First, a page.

Ye Gods, but it's been a long week.
I have decided that I shall skulk off at 4pm and that's that. I want to get home early enough to collapse on the bed for an hour before we go out again: we are off to Leytonstone to meet up with jfs and ellefurtle's sister, Alix (some of you will know her, I'm sure), who is heavily pregnant. Due day is tomorrow, in fact. We are going for a curry so, in the absence of a catcher's mitt, I think we should try and restrict her to nothing more spicy than a chicken korma, or risk having to run down the high street screaming" The ababy's coming! The baby's coming!"
Furtle, as aunt in waiting, has been looking up suitable gifts. She shied away from buying a Yoda romper suit bearing the legend "wipe my bum, you must" and went for something else instead. Happily I was on hand to talk her into getting a Batman romper suit, so my first act from behind the scenes as disreputable uncle is already complete.
I suppose that tomorrow we shall have to do some gardening. In the year since we first planted any, I'd forgotten that borlotti beans have triffid DNA. They are slow to germinate, but then relentless. We have a bunch in pots that have grown six inches in the last week, after spending a fortnight seemingly dormant. It is probably too early to actually plant them outside, but they will need separating into bigger pots.
Last weekend we put a load of shrubs/bushes and grasses into the garden; we will soon have to add something to the new fence for a lot of it to climb up. Sadly, I think I overdid the pruning on the rambling rector rose, which, it seems is the only rose in Christendom that you don't prune back to a stump. It's still alive, but I think we are two to three years away from it blooming again.
Nonetheless, I have a good feeling about the garden for the third year in cussession, despite the complete lack of proper winter that should have primed the various plants' inner clocks.
I must tired. I am contemplating gardening.
Back at work after a good, if short, Easter break.
We didn’t do much on Friday, beyond potter around and do a little cleaning. Largely we concentrated on winding down for the break and waiting for deliveries from Amazon (I am now the proud owner of a pair of 8x40 binoculars for bird watching – on the assumption that we actually do go bird watching. I have an RSPB book of British birds, too).
Saturday we wandered into the West End for a mooch around. We popped into Gosh on Brewer Street, but although I nearly bought something, I decided my reading list is already too long and needs culling first. Furtle decided that the next volume of Tintin compact stories would be best bought from Amazon. So much for us supporting the high street, eh?
We went from there to Old Compton Street, where we visited in turn, The Algerian Coffee Store and Gerry’s Wines and Spirits from where respectively we stocked up on speciality coffee beans and I acquired two bottles of ‘Oude Genever’ (one from either end of the dry/sweet divide), which I have been dying to try for some time. We then met up with Alix and jfs for a meal at the Brasserie Zédel just off Regent Street for a French meal. It’s my second visit and Furtle’s third. Highly recommended Art Nouveau style brasserie, with a small cabaret club and cocktail bar, all below ground. At ground level is a similar style if small, café, which gives no real hint about how large the place is. It isn’t cheap, but neither is it a rip off.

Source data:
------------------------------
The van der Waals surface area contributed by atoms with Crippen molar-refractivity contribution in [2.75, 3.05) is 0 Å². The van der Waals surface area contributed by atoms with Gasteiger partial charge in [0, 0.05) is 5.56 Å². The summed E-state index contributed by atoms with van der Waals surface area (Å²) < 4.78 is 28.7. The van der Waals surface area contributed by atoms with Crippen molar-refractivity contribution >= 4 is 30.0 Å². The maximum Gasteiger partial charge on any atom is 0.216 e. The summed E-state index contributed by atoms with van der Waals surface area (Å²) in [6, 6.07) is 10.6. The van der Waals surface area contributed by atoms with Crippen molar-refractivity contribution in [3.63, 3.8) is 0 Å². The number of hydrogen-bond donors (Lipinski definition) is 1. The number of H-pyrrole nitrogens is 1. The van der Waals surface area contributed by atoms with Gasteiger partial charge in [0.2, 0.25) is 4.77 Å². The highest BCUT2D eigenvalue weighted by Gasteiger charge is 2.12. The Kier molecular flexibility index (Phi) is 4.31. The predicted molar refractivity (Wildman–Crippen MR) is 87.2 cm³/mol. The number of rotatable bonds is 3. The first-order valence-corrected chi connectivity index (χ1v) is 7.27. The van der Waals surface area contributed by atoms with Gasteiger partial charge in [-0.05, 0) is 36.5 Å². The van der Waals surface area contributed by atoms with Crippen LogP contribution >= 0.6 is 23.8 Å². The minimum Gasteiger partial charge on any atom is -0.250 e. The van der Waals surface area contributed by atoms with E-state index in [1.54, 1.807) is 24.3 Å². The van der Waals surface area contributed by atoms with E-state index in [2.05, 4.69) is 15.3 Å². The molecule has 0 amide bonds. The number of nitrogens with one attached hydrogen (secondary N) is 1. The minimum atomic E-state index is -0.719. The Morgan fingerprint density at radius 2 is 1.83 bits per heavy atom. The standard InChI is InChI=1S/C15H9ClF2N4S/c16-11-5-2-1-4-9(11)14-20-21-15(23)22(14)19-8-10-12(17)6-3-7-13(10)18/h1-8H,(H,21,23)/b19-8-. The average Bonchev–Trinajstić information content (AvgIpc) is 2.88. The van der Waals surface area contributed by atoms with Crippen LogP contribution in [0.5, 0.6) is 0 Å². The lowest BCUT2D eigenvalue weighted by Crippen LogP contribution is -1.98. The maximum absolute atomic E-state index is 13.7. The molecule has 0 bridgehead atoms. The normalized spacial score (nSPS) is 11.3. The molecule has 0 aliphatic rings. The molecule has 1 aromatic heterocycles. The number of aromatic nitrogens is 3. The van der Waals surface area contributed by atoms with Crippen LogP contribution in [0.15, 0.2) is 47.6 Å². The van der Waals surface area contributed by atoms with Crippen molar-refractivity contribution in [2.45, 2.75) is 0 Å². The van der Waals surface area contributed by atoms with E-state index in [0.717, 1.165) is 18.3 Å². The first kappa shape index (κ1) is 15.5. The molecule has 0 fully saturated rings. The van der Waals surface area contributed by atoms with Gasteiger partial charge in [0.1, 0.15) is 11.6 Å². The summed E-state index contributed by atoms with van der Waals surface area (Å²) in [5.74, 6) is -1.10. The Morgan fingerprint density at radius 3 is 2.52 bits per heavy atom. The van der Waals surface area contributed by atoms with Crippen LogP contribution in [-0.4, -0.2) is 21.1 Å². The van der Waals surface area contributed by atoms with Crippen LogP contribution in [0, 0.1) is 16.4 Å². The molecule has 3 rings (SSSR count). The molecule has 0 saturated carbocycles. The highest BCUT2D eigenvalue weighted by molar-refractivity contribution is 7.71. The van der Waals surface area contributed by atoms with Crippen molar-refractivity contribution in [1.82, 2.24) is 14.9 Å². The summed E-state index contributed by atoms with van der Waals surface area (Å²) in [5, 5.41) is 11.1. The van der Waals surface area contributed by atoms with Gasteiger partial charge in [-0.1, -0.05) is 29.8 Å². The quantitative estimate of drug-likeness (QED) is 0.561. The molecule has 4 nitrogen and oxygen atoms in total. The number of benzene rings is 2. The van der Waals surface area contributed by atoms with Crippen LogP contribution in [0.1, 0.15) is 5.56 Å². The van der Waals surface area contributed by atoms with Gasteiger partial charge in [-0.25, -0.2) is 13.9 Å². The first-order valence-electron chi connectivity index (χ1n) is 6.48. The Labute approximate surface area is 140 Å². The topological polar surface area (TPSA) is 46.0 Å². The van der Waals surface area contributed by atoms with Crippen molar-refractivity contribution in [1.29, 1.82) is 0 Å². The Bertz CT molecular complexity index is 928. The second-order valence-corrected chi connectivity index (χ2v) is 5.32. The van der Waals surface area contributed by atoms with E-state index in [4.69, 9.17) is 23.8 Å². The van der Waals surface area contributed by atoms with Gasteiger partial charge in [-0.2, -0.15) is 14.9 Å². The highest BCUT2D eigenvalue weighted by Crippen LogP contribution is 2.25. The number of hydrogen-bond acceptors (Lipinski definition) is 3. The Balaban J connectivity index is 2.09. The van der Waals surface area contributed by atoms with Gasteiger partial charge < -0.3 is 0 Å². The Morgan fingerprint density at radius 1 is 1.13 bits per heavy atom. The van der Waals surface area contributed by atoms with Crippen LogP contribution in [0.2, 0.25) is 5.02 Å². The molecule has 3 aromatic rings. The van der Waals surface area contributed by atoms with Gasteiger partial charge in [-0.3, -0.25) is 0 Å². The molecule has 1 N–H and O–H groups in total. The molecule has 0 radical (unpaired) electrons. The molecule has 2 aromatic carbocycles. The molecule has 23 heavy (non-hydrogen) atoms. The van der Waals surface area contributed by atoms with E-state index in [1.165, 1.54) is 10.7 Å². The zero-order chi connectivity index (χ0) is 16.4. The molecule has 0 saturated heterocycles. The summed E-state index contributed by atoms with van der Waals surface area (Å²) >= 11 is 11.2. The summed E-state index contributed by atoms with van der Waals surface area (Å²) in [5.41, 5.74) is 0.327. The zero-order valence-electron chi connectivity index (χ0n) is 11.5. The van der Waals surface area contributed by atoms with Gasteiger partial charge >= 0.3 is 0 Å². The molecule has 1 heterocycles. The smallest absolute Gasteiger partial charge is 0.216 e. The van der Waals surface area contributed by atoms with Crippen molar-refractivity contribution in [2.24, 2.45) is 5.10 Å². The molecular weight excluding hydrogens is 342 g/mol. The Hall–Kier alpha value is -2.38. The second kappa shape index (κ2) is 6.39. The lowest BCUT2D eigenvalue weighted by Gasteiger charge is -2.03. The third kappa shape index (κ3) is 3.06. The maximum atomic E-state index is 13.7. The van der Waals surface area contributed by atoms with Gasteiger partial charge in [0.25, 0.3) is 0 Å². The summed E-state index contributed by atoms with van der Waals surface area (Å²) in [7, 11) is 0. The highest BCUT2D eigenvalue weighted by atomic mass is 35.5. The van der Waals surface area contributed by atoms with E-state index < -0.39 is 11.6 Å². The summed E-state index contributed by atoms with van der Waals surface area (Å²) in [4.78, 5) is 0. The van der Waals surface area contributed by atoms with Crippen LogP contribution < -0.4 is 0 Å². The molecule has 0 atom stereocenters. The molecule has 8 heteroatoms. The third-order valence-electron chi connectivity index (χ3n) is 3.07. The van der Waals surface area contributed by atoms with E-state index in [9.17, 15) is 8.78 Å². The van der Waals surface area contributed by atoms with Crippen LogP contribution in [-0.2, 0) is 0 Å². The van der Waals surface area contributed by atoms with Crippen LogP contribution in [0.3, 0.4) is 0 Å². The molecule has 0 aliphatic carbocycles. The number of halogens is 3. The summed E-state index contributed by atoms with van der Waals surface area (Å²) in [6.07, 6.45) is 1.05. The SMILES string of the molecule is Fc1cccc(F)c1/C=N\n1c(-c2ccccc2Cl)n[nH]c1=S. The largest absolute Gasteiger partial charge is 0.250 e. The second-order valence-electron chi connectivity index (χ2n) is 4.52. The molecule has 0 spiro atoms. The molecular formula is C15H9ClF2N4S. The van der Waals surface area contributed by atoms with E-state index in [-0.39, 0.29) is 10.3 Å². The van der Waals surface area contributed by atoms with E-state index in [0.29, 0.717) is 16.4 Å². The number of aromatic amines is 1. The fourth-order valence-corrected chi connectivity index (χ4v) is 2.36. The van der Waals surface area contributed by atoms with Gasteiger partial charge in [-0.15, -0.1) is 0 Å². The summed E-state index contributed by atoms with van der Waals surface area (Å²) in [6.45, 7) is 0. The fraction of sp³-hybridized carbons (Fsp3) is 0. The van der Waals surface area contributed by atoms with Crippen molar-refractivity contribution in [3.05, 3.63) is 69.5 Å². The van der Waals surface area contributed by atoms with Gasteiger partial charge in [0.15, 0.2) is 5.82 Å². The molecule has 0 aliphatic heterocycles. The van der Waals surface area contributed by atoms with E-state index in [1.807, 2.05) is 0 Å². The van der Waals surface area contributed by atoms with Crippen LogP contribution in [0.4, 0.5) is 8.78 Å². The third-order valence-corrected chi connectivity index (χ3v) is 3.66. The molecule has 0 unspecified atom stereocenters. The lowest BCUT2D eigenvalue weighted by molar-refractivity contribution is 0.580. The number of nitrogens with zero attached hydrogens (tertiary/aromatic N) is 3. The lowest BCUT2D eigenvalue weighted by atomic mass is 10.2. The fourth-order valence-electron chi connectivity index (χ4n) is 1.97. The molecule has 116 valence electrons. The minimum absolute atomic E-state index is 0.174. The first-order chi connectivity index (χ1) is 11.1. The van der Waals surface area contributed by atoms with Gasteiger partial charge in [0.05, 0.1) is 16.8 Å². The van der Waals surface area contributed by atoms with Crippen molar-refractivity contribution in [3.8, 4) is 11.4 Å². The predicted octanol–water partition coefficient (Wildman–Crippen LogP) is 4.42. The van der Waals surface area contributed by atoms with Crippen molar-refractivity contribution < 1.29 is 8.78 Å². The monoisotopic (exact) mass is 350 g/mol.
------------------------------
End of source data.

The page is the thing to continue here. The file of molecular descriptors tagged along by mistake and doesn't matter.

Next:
The evening was spent baby sitting for our neighbours, who had a rare opportunity of a night out. So we watched a movie on the iPad and rad for a bit.
Sunday saw us driving up to Chelmsford to visit the in-laws. A visit to the local followed by dinner saw the afternoon away and faced with an evening sitting doing very little, Furtle discovered that the local ice hockey team, the Chelmsford Chieftains were playing the Streatham Redskins, so we went to see that. Furtle has been hoping to get to see some ice hockey for ages and this seemed to be just the job. It turns out that not only have Chelmsford won their league, but Sunday night’s game was the second of a two-leg cup final. Chelmsford went into the game with a healthy 7-2 lead and won 10-3 on the night, which made it all rather comprehensive.
I must admit to enjoying it, despite reservations beforehand. I can’t pretend to have understood many of the nuances, or why certain things were penalties and others weren’t. Ice Hockey seems to be rather more about speed and aggression rather than nuanced tactics, so I doubt my ignorance made much difference.
Had the Chieftains had any remote concept of merchandising, I probably would have bought a replica jersey, but I was saved the expense. I know they’re available, people in the crowd were wearing them, but I assume they are only available from local sports shops. They were certainly not in evidence at the ice rink.
Monday saw us drive up to Audley End to meet friends and have a wander around. It’s the place where the duck kept pecking my boot last year, trying to get be to feed him. It was a bit too blustery this year and the ducks were wisely elsewhere.
Next weekend, we’re thinking about visiting RHS Wisley, but for now I’m back in the office.
Dreary, My Dears. Dreary.